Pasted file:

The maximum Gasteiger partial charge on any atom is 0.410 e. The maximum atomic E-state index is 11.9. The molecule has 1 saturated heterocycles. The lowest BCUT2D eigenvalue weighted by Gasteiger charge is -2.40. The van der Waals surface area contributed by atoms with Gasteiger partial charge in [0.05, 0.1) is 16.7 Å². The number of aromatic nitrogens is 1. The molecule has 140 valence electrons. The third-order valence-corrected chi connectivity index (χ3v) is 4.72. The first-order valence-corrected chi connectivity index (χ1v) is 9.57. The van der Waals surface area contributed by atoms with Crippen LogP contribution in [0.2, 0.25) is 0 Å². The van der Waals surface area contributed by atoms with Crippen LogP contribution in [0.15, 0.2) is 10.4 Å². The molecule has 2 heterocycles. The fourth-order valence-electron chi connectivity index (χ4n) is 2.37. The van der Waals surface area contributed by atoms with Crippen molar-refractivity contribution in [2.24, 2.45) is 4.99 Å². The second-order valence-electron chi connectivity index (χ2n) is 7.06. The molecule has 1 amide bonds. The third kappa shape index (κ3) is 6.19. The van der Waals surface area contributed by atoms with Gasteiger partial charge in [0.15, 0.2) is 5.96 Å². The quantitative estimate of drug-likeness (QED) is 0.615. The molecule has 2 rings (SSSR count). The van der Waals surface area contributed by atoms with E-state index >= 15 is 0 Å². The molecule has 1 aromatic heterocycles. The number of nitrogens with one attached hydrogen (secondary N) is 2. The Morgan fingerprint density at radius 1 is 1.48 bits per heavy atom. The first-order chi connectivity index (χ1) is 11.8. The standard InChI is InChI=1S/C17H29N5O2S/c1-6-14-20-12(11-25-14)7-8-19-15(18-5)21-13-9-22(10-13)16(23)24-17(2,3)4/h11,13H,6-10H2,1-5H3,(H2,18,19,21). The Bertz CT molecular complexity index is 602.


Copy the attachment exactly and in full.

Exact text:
The maximum Gasteiger partial charge on any atom is 0.410 e. The maximum atomic E-state index is 11.9. The molecule has 1 saturated heterocycles. The lowest BCUT2D eigenvalue weighted by Gasteiger charge is -2.40. The van der Waals surface area contributed by atoms with Gasteiger partial charge in [0.05, 0.1) is 16.7 Å². The number of aromatic nitrogens is 1. The molecule has 140 valence electrons. The third-order valence-corrected chi connectivity index (χ3v) is 4.72. The first-order valence-corrected chi connectivity index (χ1v) is 9.57. The van der Waals surface area contributed by atoms with Crippen LogP contribution in [0.2, 0.25) is 0 Å². The van der Waals surface area contributed by atoms with Crippen LogP contribution in [0.15, 0.2) is 10.4 Å². The molecule has 2 heterocycles. The fourth-order valence-electron chi connectivity index (χ4n) is 2.37. The van der Waals surface area contributed by atoms with Crippen molar-refractivity contribution in [2.24, 2.45) is 4.99 Å². The second-order valence-electron chi connectivity index (χ2n) is 7.06. The molecule has 1 amide bonds. The third kappa shape index (κ3) is 6.19. The van der Waals surface area contributed by atoms with Gasteiger partial charge in [0.15, 0.2) is 5.96 Å². The quantitative estimate of drug-likeness (QED) is 0.615. The molecule has 2 rings (SSSR count). The van der Waals surface area contributed by atoms with E-state index >= 15 is 0 Å². The molecule has 1 aromatic heterocycles. The number of nitrogens with one attached hydrogen (secondary N) is 2. The Morgan fingerprint density at radius 1 is 1.48 bits per heavy atom. The first-order chi connectivity index (χ1) is 11.8. The standard InChI is InChI=1S/C17H29N5O2S/c1-6-14-20-12(11-25-14)7-8-19-15(18-5)21-13-9-22(10-13)16(23)24-17(2,3)4/h11,13H,6-10H2,1-5H3,(H2,18,19,21). The Bertz CT molecular complexity index is 602.